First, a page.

Sometimes discontent seemed to linger for an awfully long time and I
guess I found it necessary to develop a talent for denial. If I had suffered
panic attacks or extreme depression, I would probably have paid more
attention. But, discontent is easy to swallow and suck down or sit on.

In hindsight, I can also remember a sense of not liking my body, a sense
of shame, suppressed sexuality, a general disrespect as well as a sense
of being disconnected from it. Sometimes I felt fat, sometimes I felt ugly
and sometimes I actually felt self-hatred for my body.

At the time, I didn’t explore these feelings, they were simply secret
loathings that I carried with me and also sucked down and denied.

Most of the time, I respected my intelligence and didn’t give much thought
to the workings of my brain. I mastered the art of sounding like I knew
something about something. I was always pretty practical and logical and
could ‘Wing It’ in most conversations by asking questions rather than
stating facts that I did not know. Again, though, on a deeper level and
only in retrospect, I can also see that I was in fact pretty unsure of myself
intellectually and could have easily believed I was of under average
intelligence. That is, if I had questioned it, but of course I never did.

I could have gotten through life on this level and possibly done O.K. I don’
t think I would have had a nervous break down or taken up any harmful
addictions. I would probably not have become violent or suicidal. Frankly,
I would probably have just been like most people are today - reasonably
dysfunctional in a rather manageable way, with a deep feeling of
discontent, disappointment and confusion, functioning for all intent and
purpose as a normal average person.

Sometimes, I would have long and serious private conversations with
myself, and I’d ask things like, “What the hell is all this about?” Or
perhaps “What am I doing, where did I come from and where am I going?”
Or the big question “Is that all there is?”

The biggest questions were always about love, God and death. These
three would fascinate me and scare me. Sometimes I played with them
and amused myself, but usually I just shut them down when they floated
up.

Love confused me and I didn’t really know what it was. My experiences
with love ranged from euphoria, lust, softness and power to obsession,
desperation, betrayal and fear.

God seemed like a good guy, interested in peace, healing and love to
some terrifying, angry, vengeful person, who was going to let me burn in
hell forever and ever if I displeased him.

Death of course is the most confusing, as we have no real similarities to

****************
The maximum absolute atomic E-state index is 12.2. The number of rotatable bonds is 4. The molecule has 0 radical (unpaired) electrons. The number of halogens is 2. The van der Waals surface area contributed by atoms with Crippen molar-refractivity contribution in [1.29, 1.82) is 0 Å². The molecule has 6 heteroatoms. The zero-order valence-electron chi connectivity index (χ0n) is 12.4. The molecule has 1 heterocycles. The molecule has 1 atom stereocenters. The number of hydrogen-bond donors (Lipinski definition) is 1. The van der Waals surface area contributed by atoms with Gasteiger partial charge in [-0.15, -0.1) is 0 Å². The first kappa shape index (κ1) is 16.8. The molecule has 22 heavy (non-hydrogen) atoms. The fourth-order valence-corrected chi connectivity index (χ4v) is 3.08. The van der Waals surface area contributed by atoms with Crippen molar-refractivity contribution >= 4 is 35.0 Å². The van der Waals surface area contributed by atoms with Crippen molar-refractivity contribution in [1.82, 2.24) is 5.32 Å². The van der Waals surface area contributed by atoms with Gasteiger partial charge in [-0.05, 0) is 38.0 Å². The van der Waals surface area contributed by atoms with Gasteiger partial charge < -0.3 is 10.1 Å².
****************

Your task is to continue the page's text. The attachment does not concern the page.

compare it with. We know we don’t want it and that the whole purpose of
life is to avoid it. There are two kinds of death and the one to avoid is the
premature one, like accidents, disease and illness. We actively try to
prevent these from happening and usually prefer the old age variety.
Strange, really, when you consider this involves years of slowly
decomposing until we simply expire.

The best way to deal with thoughts of death, is to not have the thought at
all. We learn to not think about death by holding it down within us and
never entertaining it. On an unconscious level we do in fact think about it
a lot. Self-preservation is our strongest instinct, and of course that is
because we are, in fact, aware that we are going to die.

My first recollection of viewing myself as anything other than physical,
intellectual and emotional, was a chance meeting with a stranger in a bar
one Friday afternoon. A very big but ever so subtle Ah-Ha moment that I
didn’t fully appreciate until many years later.

We were both waiting at the bar for friends who didn’t show. (As co-
incidences happen.) We started up a polite conversation, which led to
the predictable question of, “What do you do?”

He was an Astro-Physicist. I had never heard of such a thing and had
absolutely no knowledge of physics at all. He didn’t seem too concerned
with my ignorance and tried to give me a simplified explanation of
physics. Well, this guy was ‘Blowing my mind’ trying to explain to me that
all form and matter was energy: atoms, molecules, cells and magnetic
fields. I secretly questioned if he was some kind of ‘Nutter’ or a genius
speaking in a foreign language. Honesty, I comprehended almost nothing
of what he told me. In trying to grasp something of this concept’ I asked
him, “Are you telling me that I am a mass of dots vibrating at a rate or
frequency at which I become matter?”
“Well, eh, sort of, yes.”
“Well you just said that the table, chairs, glasses and everything in here
is energy, masses of atoms and some form of electricity. Atoms, you
mentioned, are like minute little dots, so, my understanding is that I must
be made of billions or trillions of little dots all held together in an electrical
field?”

I’m sure he was not the least bit convinced that I understood anything of
what he was trying to tell me. I was ignorant and he was being kind and
indulging me. To this day, I still know almost as little about physics as I
did that day, however, the thought of all form and matter being a force of
energy really clicked into my brain and I pondered it often.

Over the years, this concept played in and out of much of my thinking,
learning and conversations. Interwoven within all this, were many
occasions in which I actually experienced and accepted that my body,
thoughts and feelings were indeed sources of energy.

The world and everything within it and outside of it were also energy.

Actions, events and even spirituality I now understood to be energy.